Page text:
Australia in the Before Time

Social organisation

Aboriginal family members had individual positions within the group. They lived together in a communal environment with responsibilities being shared throughout the family. Duties and roles included child rearing, cooking, hunting, tool making and the teaching of knowledge by Elders. Traditionally, the men hunted large animals and women gathered berries, nuts and roots and hunted smaller animals. Children learned their Elders' family traditions and bushcraft skills through observation, imitation, practice and storytelling.

Men and women Elders are highly respected and hold a position of great authority within an Aboriginal family or group. They are custodians of knowledge and lore, making key decisions that affect the whole group. Elders are wise in cultural knowledge, passing down important traditions.

Aboriginal people had a carefully regulated social life. It was structured and each person had a clearly defined role. Rules were laid down and observed, and arrangements for marriage, religious duties and contact with other people were all part of a strict pattern of behaviour binding social groups together. All members of the group observed courtesy to each other.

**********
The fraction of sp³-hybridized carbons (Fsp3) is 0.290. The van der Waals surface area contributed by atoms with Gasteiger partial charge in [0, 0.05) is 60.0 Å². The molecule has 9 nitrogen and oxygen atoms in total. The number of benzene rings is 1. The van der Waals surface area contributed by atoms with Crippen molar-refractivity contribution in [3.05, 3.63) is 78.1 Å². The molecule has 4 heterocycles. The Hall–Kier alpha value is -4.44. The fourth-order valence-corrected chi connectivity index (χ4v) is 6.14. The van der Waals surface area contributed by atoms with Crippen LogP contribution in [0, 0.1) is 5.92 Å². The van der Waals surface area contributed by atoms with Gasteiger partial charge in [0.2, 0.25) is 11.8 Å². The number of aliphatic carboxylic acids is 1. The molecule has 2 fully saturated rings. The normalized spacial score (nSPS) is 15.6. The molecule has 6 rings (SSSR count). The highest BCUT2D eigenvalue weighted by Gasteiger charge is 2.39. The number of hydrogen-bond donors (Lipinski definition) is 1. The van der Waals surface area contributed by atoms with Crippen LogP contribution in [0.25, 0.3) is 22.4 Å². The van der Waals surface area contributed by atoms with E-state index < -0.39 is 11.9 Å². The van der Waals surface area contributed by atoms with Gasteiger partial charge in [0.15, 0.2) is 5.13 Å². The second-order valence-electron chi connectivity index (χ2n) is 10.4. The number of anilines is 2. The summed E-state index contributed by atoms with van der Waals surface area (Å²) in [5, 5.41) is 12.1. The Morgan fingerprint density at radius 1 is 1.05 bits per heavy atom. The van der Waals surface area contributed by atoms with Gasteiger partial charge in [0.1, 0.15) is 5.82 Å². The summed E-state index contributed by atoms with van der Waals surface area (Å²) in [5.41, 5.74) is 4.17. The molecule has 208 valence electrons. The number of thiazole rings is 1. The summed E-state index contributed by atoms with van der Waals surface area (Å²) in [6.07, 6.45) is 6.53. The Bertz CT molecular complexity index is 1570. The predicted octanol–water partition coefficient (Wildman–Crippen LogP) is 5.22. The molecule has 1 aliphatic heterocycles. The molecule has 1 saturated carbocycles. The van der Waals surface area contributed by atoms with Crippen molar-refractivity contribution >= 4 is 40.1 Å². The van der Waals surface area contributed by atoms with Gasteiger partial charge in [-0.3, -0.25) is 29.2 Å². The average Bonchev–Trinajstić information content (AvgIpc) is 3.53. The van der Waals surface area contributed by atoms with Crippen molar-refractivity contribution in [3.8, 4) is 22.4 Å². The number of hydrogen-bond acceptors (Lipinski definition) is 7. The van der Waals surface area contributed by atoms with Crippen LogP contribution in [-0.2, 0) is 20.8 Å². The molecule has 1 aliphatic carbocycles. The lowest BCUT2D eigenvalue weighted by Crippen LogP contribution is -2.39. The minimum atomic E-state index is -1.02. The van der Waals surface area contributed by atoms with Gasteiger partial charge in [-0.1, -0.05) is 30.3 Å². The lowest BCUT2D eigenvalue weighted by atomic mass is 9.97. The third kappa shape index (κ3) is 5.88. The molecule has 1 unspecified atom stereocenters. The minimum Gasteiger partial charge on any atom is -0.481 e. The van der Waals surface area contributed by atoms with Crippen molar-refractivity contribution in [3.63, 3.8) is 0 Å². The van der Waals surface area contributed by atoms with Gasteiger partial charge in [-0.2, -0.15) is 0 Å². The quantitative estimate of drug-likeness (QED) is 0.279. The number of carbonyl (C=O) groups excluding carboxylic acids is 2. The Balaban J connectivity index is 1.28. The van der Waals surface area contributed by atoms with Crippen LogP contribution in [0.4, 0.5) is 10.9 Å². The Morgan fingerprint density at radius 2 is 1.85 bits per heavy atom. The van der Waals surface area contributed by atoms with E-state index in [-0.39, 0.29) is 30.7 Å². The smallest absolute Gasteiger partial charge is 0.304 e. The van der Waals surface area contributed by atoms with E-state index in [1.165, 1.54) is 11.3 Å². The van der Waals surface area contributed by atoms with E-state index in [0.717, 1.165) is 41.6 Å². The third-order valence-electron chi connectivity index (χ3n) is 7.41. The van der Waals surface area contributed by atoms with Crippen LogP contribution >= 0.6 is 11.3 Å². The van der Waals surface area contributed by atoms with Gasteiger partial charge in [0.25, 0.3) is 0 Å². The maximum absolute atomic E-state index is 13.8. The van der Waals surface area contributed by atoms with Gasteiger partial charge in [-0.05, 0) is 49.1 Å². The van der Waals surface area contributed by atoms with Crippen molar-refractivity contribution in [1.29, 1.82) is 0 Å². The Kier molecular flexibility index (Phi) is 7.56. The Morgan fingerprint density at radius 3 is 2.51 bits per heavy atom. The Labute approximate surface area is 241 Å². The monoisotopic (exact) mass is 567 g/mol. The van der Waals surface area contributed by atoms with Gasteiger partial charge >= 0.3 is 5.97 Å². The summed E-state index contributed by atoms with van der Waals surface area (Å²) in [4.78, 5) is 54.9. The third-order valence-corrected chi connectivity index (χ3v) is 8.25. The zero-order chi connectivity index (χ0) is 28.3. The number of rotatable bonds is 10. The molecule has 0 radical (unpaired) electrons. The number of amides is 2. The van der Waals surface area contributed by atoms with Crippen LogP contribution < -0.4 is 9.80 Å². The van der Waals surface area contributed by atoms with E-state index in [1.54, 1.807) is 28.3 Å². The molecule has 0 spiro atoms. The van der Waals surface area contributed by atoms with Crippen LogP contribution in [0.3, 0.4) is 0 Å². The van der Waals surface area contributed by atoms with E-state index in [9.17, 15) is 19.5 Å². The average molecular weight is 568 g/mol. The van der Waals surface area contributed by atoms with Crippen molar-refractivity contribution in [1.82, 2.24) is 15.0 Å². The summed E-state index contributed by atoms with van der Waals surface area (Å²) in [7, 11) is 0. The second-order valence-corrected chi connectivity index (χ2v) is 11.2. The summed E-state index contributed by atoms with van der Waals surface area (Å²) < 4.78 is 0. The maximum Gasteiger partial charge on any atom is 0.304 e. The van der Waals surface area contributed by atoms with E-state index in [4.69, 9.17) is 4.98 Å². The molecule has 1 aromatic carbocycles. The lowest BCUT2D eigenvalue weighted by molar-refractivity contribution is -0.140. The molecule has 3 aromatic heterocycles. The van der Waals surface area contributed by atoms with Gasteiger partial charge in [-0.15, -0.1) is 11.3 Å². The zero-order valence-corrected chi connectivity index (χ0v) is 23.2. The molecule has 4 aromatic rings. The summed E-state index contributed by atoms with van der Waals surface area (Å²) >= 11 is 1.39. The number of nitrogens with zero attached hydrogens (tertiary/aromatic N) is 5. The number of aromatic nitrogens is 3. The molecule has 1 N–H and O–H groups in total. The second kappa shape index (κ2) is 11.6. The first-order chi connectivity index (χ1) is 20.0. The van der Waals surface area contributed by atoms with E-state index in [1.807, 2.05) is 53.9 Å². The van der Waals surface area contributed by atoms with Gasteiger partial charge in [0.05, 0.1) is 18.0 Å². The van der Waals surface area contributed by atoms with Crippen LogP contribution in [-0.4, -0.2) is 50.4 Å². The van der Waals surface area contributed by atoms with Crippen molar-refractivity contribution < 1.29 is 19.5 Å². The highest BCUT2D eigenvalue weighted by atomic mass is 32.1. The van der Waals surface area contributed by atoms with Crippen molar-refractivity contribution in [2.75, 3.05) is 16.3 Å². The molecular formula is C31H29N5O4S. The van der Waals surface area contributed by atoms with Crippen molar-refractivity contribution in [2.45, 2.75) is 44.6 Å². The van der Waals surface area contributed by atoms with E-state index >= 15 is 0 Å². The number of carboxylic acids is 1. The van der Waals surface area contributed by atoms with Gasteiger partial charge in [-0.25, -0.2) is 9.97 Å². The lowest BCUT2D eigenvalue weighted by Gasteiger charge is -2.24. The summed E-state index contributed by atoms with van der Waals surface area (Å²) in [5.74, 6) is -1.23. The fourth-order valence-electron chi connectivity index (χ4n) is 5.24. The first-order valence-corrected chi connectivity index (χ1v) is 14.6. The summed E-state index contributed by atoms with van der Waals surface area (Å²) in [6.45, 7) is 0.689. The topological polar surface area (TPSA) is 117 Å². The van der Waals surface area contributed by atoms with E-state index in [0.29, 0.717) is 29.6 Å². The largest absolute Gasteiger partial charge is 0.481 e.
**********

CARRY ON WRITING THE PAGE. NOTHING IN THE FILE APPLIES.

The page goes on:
Traditionally, children and their education were the responsibility of the extended family and Elders. Aboriginal extended families are a collaboration of groups composed of mothers, fathers, uncles, aunties, brothers, sisters, cousins and so on. The family handed down language and histories relating to life, customs, spirits, beliefs and lore transmitted through creation stories that varied from one language group and geographic area to the next. The Elders were responsible for maintaining their unique culture and identity by weaving their spirituality through ceremonial dances, songs, art and storytelling.

A snapshot of NaN

  • January
    • The Royal Society approached King George III for financial assistance to fund an expedition to observe the transit of Venus from the South Seas.

  • April
    • The ship HM Bark Endeavour (formerly the Earle of Pembroke) was commissioned by the British Royal Navy Board to undergo a voyage to the South Seas. She was to be captained by Lieutenant James Cook.

  • July
    • Cook was involved with fitting out HM Bark Endeavour while moored in Deptford.

  • August
    • Lieutenant James Cook left Plymouth Harbour for Madeira.

  • November
    • Cook wrote to the Royal Society complaining of the poor treatment he received from the Portuguese viceroy at Rio de Janeiro. The viceroy believed that Cook's real purpose was smuggling or piracy.

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